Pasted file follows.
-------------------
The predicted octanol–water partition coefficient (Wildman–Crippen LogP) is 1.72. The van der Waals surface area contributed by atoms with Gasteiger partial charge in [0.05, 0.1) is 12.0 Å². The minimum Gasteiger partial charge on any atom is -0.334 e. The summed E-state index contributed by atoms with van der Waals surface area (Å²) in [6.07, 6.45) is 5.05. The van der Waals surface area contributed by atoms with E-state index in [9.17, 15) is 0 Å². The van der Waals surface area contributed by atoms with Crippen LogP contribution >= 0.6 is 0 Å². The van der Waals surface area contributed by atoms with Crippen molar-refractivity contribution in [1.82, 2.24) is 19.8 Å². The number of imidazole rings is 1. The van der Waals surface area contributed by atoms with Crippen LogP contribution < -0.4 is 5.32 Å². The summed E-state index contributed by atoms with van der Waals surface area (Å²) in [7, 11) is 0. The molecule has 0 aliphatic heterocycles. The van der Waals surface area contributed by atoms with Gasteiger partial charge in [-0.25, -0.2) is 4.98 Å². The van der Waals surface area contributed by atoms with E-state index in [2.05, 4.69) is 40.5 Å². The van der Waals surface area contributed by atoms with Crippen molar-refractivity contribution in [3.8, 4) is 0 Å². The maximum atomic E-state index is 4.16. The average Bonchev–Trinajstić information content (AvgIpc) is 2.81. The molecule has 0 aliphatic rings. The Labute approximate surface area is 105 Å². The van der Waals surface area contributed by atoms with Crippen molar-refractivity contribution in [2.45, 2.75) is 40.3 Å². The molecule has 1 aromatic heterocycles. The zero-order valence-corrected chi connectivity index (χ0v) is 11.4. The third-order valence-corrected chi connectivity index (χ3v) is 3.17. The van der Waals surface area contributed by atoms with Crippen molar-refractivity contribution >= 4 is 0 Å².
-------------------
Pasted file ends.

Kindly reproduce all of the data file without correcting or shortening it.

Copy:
The predicted octanol–water partition coefficient (Wildman–Crippen LogP) is 1.72. The van der Waals surface area contributed by atoms with Gasteiger partial charge in [0.05, 0.1) is 12.0 Å². The minimum Gasteiger partial charge on any atom is -0.334 e. The summed E-state index contributed by atoms with van der Waals surface area (Å²) in [6.07, 6.45) is 5.05. The van der Waals surface area contributed by atoms with E-state index in [9.17, 15) is 0 Å². The van der Waals surface area contributed by atoms with Crippen LogP contribution >= 0.6 is 0 Å². The van der Waals surface area contributed by atoms with Crippen molar-refractivity contribution in [1.82, 2.24) is 19.8 Å². The number of imidazole rings is 1. The van der Waals surface area contributed by atoms with Crippen LogP contribution < -0.4 is 5.32 Å². The summed E-state index contributed by atoms with van der Waals surface area (Å²) in [7, 11) is 0. The molecule has 0 aliphatic heterocycles. The van der Waals surface area contributed by atoms with Gasteiger partial charge in [-0.25, -0.2) is 4.98 Å². The van der Waals surface area contributed by atoms with E-state index in [2.05, 4.69) is 40.5 Å². The van der Waals surface area contributed by atoms with Crippen molar-refractivity contribution in [3.8, 4) is 0 Å². The maximum atomic E-state index is 4.16. The average Bonchev–Trinajstić information content (AvgIpc) is 2.81. The molecule has 0 aliphatic rings. The Labute approximate surface area is 105 Å². The van der Waals surface area contributed by atoms with Crippen molar-refractivity contribution in [2.45, 2.75) is 40.3 Å². The molecule has 1 aromatic heterocycles. The zero-order valence-corrected chi connectivity index (χ0v) is 11.4. The third-order valence-corrected chi connectivity index (χ3v) is 3.17. The van der Waals surface area contributed by atoms with Crippen molar-refractivity contribution >= 4 is 0 Å².